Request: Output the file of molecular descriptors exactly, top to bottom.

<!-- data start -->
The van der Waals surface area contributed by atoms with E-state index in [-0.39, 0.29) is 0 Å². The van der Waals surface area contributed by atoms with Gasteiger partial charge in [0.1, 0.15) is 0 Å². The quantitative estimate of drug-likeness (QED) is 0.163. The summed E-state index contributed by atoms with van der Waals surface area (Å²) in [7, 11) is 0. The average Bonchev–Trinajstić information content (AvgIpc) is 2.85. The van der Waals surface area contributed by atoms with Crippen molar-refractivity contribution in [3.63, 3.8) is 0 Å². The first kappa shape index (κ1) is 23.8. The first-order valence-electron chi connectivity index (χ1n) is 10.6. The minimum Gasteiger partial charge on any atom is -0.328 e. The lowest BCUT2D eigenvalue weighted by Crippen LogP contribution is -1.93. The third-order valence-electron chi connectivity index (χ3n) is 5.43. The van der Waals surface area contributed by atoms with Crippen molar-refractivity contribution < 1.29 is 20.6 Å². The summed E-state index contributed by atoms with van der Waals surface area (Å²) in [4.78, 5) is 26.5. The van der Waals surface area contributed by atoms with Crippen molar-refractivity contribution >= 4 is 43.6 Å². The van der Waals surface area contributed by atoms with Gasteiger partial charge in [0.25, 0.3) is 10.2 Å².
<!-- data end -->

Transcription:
The van der Waals surface area contributed by atoms with E-state index in [-0.39, 0.29) is 0 Å². The van der Waals surface area contributed by atoms with Gasteiger partial charge in [0.1, 0.15) is 0 Å². The quantitative estimate of drug-likeness (QED) is 0.163. The summed E-state index contributed by atoms with van der Waals surface area (Å²) in [7, 11) is 0. The average Bonchev–Trinajstić information content (AvgIpc) is 2.85. The van der Waals surface area contributed by atoms with Crippen molar-refractivity contribution in [3.63, 3.8) is 0 Å². The first kappa shape index (κ1) is 23.8. The first-order valence-electron chi connectivity index (χ1n) is 10.6. The minimum Gasteiger partial charge on any atom is -0.328 e. The lowest BCUT2D eigenvalue weighted by Crippen LogP contribution is -1.93. The third-order valence-electron chi connectivity index (χ3n) is 5.43. The van der Waals surface area contributed by atoms with Crippen molar-refractivity contribution < 1.29 is 20.6 Å². The summed E-state index contributed by atoms with van der Waals surface area (Å²) in [4.78, 5) is 26.5. The van der Waals surface area contributed by atoms with Crippen molar-refractivity contribution >= 4 is 43.6 Å². The van der Waals surface area contributed by atoms with Gasteiger partial charge in [0.25, 0.3) is 10.2 Å².